Justin Catanoso reports on how climate change is affecting tropical forests in Peru.
A British climate scientist asks Americans, “Why can’t we just look at this subject on its own merits and weigh the evidence and what to do?”
Marcelino Coila Choque is from a family of fishermen in Peru. From his small village along Lake Titicaca, he has watched the lake's water turn opaque and the fish population plummet.
Peruvians and Bolivians who depend on Lake Titicaca say pollution complicates their work and even puts their livelihoods at risk. This report traces water from Andean glaciers to the lake itself.
The farmers of Nueva Esperanza, on the outskirts of Lima, Peru, are growing crops in the desert by using giant mesh nets to harvest droplets of water from fog.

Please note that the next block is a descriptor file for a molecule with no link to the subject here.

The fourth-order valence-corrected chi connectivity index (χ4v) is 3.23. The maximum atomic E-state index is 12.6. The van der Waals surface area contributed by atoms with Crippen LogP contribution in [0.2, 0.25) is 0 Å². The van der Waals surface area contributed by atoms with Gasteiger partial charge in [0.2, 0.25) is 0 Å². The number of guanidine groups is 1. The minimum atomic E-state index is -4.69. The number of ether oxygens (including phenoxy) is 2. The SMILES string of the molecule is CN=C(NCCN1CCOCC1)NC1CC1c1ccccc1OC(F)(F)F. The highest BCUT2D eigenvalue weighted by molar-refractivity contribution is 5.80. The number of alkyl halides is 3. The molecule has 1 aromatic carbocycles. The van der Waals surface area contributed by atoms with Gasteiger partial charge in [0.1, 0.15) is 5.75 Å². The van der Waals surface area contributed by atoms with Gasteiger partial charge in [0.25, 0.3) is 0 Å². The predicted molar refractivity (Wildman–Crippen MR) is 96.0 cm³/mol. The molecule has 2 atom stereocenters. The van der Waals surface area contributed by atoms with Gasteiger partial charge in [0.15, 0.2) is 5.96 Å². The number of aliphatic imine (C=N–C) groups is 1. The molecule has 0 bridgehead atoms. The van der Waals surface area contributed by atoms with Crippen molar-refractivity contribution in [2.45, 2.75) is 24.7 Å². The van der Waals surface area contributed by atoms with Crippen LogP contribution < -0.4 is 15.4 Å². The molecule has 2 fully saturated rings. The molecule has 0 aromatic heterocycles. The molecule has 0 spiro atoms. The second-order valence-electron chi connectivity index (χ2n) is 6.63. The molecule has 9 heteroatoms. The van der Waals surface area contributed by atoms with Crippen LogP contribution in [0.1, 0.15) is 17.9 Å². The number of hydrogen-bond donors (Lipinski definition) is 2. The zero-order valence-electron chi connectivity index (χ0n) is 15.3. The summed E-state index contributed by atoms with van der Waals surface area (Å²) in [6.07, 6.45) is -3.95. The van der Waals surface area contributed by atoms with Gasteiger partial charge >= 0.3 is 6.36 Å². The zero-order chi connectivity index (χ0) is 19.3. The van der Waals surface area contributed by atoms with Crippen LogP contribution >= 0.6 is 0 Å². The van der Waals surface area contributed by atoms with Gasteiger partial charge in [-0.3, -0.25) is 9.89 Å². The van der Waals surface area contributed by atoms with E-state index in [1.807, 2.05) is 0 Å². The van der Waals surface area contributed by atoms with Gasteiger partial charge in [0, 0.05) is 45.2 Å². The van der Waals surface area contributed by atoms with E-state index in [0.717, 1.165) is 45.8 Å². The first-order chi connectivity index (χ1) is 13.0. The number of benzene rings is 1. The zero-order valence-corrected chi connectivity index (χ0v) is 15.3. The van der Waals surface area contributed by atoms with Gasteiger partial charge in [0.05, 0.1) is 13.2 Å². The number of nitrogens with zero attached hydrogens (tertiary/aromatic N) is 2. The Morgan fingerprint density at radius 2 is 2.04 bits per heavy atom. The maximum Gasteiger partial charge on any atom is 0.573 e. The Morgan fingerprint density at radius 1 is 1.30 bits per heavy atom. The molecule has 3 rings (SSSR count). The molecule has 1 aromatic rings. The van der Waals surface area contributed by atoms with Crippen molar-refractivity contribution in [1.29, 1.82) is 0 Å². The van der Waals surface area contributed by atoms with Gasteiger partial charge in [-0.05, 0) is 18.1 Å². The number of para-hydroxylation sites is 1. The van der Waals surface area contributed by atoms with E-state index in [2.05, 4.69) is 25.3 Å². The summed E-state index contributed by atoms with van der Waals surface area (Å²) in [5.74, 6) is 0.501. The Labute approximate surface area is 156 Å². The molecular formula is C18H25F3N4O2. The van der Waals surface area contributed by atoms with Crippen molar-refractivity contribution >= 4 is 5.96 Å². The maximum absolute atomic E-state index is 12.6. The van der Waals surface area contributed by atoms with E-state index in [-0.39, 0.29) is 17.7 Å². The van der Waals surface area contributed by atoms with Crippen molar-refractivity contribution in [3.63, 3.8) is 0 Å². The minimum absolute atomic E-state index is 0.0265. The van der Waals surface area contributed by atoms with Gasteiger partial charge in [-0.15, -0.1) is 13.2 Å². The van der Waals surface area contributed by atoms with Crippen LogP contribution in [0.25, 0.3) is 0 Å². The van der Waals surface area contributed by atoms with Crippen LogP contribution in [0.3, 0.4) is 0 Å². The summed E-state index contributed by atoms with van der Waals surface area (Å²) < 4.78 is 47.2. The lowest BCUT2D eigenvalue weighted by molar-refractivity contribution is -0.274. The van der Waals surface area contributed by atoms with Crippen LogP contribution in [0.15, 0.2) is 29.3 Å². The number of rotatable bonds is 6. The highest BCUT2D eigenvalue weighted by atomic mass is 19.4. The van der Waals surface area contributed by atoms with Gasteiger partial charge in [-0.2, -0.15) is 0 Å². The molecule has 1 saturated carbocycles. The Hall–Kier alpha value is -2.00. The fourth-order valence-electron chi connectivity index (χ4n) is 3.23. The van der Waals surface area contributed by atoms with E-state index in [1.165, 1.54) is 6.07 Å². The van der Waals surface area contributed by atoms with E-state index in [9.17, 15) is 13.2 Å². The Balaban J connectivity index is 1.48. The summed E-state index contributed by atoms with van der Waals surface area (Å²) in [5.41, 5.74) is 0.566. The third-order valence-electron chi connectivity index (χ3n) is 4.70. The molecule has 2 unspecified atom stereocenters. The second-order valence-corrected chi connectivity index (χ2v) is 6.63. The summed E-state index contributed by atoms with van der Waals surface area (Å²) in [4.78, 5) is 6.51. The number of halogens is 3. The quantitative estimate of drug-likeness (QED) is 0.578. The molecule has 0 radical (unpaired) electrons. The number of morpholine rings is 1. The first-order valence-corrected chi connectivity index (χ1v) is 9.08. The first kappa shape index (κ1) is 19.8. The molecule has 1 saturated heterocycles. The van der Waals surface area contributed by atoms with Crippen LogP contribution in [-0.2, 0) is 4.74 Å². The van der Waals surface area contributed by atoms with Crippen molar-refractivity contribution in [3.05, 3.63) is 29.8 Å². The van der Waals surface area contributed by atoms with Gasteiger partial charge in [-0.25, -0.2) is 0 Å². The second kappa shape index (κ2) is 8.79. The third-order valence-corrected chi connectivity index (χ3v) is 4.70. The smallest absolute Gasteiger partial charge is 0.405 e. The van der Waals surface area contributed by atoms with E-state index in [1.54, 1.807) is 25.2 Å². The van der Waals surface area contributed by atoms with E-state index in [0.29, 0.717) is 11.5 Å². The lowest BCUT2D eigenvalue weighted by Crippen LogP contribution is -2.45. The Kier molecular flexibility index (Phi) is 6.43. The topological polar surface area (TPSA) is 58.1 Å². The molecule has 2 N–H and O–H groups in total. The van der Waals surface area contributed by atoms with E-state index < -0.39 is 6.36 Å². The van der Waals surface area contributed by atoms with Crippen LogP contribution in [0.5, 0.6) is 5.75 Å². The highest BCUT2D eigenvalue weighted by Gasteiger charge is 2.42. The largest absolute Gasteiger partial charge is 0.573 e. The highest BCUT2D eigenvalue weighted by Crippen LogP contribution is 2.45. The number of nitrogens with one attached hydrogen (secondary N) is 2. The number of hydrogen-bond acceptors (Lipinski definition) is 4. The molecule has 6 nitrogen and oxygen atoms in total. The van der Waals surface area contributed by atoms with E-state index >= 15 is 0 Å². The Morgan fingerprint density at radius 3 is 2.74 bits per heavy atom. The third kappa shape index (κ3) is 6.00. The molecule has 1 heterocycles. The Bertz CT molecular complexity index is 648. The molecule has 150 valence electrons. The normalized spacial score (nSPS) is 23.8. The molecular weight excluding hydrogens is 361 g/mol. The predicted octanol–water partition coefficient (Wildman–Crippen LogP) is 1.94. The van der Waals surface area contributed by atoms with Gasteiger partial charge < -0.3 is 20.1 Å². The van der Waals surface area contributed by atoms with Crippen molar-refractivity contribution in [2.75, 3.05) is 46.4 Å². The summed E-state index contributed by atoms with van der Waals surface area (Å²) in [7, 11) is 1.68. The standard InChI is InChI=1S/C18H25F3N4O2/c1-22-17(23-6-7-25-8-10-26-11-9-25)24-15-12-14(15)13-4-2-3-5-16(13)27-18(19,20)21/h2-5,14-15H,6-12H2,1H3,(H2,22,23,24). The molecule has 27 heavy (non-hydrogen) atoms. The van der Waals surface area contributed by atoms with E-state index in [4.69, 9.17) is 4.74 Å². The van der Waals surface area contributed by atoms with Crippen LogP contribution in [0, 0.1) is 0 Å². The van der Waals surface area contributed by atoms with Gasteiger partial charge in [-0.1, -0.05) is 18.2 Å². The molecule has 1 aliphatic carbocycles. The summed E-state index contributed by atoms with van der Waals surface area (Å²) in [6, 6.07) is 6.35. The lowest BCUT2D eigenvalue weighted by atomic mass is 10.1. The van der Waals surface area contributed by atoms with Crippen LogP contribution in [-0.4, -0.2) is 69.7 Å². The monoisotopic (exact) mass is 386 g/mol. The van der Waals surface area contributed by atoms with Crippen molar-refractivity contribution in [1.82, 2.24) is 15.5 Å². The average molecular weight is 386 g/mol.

The world’s glaciers are melting, but almost nothing is being done to slow the warming that is causing the problem. In some parts of the world, people are taking matters into their own hands.
Climate change imperils sprawling Lima, already one of the world’s driest cities.
Latin America now faces the challenge of coping with the potentially devastating impacts of climate change.
Climate change and government infrastructure fail to support a stable water supply on Peru's desert coast.
The Incas believed that the god Viracocha rose from the waters of Lake Titicaca and created mankind. Now, mankind's trash is endangering the waters of the sacred lake.
The booming urban populations of Bolivia and Peru are threatening Lake Titicaca, as well as the indigenous populations that depend on it.
In Bolivia, urban growth poses a major pollution threat to Lake Titicaca, South America's largest freshwater lake. Some downstream communities are trying to fight back.